David Hertz Architects FAIA & The Studio of Environmental Architecture


<script type="text/javascript">

  var _gaq = _gaq || [];

  _gaq.push(['_setAccount', 'UA-38620176-1']);


  (function() {

    var ga = document.createElement('script'); ga.type = 'text/javascript'; ga.async = true;

    ga.src = ('https:' == document.location.protocol ? 'https://ssl' : 'http://www') + '.google-analytics.com/ga.js';

    var s = document.getElementsByTagName('script')[0]; s.parentNode.insertBefore(ga, s);




David Hertz and Panel House featured in new book of Paintings and Catalan Poetry

We are proud that the Panel House is featured in an oil painting by artist Joan Longas on the cover of a new book of poetry by Ernest Farres, author of the poetry collection Edward Hopper, inspired by the works of the American painter.

 Containing 40 essays in the form of Alexandrian poems, the book is written in Catalan, one of the four languages commonly spoken in Spain.  One such poem is dedicated to the work of David Hertz.  The poem inspired by the Panel House and more images of the painting are below.

On a black backdrop, nuances are lost forever.
The marked rationality of its design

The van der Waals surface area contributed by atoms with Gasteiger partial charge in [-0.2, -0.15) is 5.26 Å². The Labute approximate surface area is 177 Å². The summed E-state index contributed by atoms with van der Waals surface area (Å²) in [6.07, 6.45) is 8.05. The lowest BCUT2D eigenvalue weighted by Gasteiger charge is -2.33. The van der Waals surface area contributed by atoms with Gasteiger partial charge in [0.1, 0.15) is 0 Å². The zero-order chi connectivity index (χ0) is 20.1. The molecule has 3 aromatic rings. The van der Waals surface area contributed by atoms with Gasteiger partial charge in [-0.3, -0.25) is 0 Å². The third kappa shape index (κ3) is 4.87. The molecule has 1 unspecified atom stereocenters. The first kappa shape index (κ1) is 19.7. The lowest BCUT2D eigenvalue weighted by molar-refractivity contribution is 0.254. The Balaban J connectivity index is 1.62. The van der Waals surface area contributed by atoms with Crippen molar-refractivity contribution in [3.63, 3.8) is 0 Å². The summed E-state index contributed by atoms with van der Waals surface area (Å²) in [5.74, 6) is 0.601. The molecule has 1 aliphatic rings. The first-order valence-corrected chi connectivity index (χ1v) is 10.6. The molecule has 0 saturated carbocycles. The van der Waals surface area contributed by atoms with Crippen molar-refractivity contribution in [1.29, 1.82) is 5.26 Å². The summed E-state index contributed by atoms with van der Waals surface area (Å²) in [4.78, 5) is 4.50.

seems strange so close to the beach.
Does it fit in, or not, near Venice pier?
Perhaps it only wishes to have iconic power.
The façade facing the sea is beautiful,
with a reflecting glass that aims to suggest
an exhibitionist introversion,
a division of space between inside
and out. While the glass dematerializes
the walls, the mirror provides a new
materiality and brings a change
of perspective that challenges us intellectually.
It resembles the style of Norman Foster,
eager to cover all things with glass.
If the volume were lacking a functional
interior, it would be an enigmatic pearl.
Palm trees, sky (indeed, especially
this splendid blueness of the sky), sand,
our own image... everything is reflected
throughout the surfaces, glazed, serious,
a little tainted, high tech... and projecting all outwards.
With the motto “World’s smallest front yard”,
a continuous flow from a sculptural fountain
trickles nearby, while passers-by look on approvingly.
Architect David Hertz, attracted by the use of industrial
materials and techniques, strives
to wrap it all in highly insulating and resilient
prefabricated cold storage panels
and in solar panels on the roof.
When he was very young, he learned with John Lautner
and Frank Gehry; later, he went on to carve his own career.
Sustainability is a key concept
he has developed in his buildings.
Following this idea, Hertz built the entire abode
at McKinley Avenue where he lives.
Nowadays, houses aren’t just four walls and a roof.
They are, on occasion, the realisation of a lifetime.
Any new house is a young house
that, with liberal ground-breaking attire,
wishes to dazzle, to aspire, to inspire.
— Ernest Farres
David Hertz